- Exchange contact information so you may call them after visiting the veterinarian.
- Administer first aid promptly. Apply pressure to wounds that are bleeding.
- Clean the wound with warm water and soap if you are not immediately taking your dog to the veterinarian.
- Avoid alcohol and peroxide on the wounds. These methods of first aid can damage the healthy tissue around their injuries.
- We suggest taking your pet to the vet to assess their injuries. Depending on the injuries, they may suggest antibiotics to avoid infection and pain medicine for discomfort.
- Since puncture wounds can sink deeper than is easily visible, your veterinarian will ensure they haven’t penetrated your dog’s abdominal or chest cavity.
- Your dog’s doctor will check for “pocketing” beneath smaller wounds. They may place a drain there to discourage bacteria trapping, which could lead to a severe infection.
- When smaller dogs are lifted and shaken, the vet will test for lung bruising, formally known as pulmonary contusions. These changes may occur over 24 to 48 hours, and difficulty breathing may signal a problem.
A trip to the vet may ensure the immediate physical harm is headed off. Though healing, physically and psychologically, may not happen so fast.
Helping Your Dog Recover
It is important that your dog’s activity is minimized while they recover. The extent of the injuries will determine what they can do. But, if there are stitches or drains, limiting their activity for the weeks following the bite is best.
Your dog’s natural tendency will be toward licking its wounds. But, if they have sutures, they should avoid licking them since there is a chance they may rip them out. The cone is never a fan favorite among the canines, but they can aid in healing if your dog needs to avoid licking.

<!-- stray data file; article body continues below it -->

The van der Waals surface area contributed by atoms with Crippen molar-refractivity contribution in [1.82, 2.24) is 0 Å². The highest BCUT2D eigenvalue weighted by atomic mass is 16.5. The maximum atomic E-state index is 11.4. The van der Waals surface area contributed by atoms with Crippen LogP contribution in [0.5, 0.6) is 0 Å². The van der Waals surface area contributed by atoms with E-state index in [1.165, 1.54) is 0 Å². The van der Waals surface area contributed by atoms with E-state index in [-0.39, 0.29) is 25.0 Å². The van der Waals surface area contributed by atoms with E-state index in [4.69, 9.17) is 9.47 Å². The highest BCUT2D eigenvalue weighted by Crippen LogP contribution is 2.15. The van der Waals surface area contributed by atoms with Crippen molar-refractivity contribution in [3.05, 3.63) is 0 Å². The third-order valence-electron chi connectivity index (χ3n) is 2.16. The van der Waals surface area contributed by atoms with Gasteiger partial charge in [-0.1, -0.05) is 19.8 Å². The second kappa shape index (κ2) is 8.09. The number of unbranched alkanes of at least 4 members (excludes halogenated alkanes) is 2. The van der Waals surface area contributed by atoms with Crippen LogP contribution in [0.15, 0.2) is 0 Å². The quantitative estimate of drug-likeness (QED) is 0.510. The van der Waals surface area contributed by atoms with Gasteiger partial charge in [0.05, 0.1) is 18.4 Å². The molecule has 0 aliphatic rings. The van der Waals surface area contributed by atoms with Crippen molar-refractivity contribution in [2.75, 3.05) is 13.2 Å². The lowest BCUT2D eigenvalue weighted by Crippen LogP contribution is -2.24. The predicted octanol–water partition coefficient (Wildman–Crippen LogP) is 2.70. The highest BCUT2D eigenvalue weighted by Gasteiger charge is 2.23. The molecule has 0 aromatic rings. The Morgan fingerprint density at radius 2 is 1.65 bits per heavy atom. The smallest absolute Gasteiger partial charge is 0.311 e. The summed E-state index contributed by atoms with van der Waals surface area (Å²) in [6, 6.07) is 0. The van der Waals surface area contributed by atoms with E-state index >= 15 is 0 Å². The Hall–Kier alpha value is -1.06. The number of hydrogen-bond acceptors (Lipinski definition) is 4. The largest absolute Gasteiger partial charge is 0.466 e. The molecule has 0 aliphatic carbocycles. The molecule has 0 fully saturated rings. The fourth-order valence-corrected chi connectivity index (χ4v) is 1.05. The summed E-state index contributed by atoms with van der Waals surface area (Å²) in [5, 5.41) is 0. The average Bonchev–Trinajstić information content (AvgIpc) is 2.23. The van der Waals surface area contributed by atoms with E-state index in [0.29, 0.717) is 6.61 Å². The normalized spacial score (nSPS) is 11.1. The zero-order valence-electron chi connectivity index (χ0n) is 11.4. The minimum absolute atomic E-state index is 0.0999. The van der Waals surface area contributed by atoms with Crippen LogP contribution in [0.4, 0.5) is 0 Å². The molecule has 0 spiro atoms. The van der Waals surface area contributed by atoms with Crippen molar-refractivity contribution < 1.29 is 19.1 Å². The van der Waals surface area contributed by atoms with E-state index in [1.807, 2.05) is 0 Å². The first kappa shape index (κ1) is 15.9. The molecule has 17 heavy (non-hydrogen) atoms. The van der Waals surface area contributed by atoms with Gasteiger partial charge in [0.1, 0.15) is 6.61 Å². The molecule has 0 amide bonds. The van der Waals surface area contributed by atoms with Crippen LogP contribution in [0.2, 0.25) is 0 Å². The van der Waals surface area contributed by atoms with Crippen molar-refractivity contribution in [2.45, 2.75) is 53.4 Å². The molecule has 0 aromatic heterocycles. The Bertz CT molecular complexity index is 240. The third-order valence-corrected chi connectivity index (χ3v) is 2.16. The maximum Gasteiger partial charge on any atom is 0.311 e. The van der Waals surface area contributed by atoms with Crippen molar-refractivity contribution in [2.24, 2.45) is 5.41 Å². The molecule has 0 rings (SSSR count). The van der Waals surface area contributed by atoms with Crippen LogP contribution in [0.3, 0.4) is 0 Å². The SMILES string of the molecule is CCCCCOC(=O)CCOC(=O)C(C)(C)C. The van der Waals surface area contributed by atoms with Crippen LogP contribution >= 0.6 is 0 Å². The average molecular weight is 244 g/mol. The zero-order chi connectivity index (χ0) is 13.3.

Follow your dog’s veterinarian’s instructions precisely. Set a reminder on your phone so that you administer pain meds and antibiotics when they are due. Attend all follow-up visits to make sure the wounds are healing properly and to remove stitches or drains.
More Tips for the What to do Immediately Following the Bite
You will likely feel addled following the attack, but you should remove your pet from the situation and get them somewhere safe. If they can walk, let them. This gives them more control over the situation and may be less stressful. It will allow you to see how they are walking and if they are bleeding.
Be cautious. A frightened, injured animal may bite, even when they are typically mild-mannered and gentle. Carry the dog when it cannot walk, but handle it carefully.
Paying for Your Dog’s Care After an Attack
It is important to exchange information with the dog’s owner whose pet attacked yours. Let them know how much your dog’s vet bills were. Most responsible pet owners will want to cover those for you.
If the attack happened on someone else’s property, the dog bite might be covered by their homeowner’s insurance. Discuss this with them after the incident.
If you need legal advice about the situation, contacting an attorney can answer many of your questions.
Knowing How to Handle Dog Bites
Knowing what to do to avoid a dog bite is the best thing you can do for your pet. But, sometimes, things still happen, and it is best to know what to do before you are faced with a hazardous situation. Take precautions to keep your dog and yourself safe, and seek medical attention when necessary.
Hopefully, this is the type of knowledge that you will never need, and you can always enjoy your time with your four-legged best friend without incident. However, it is always best to be prepared.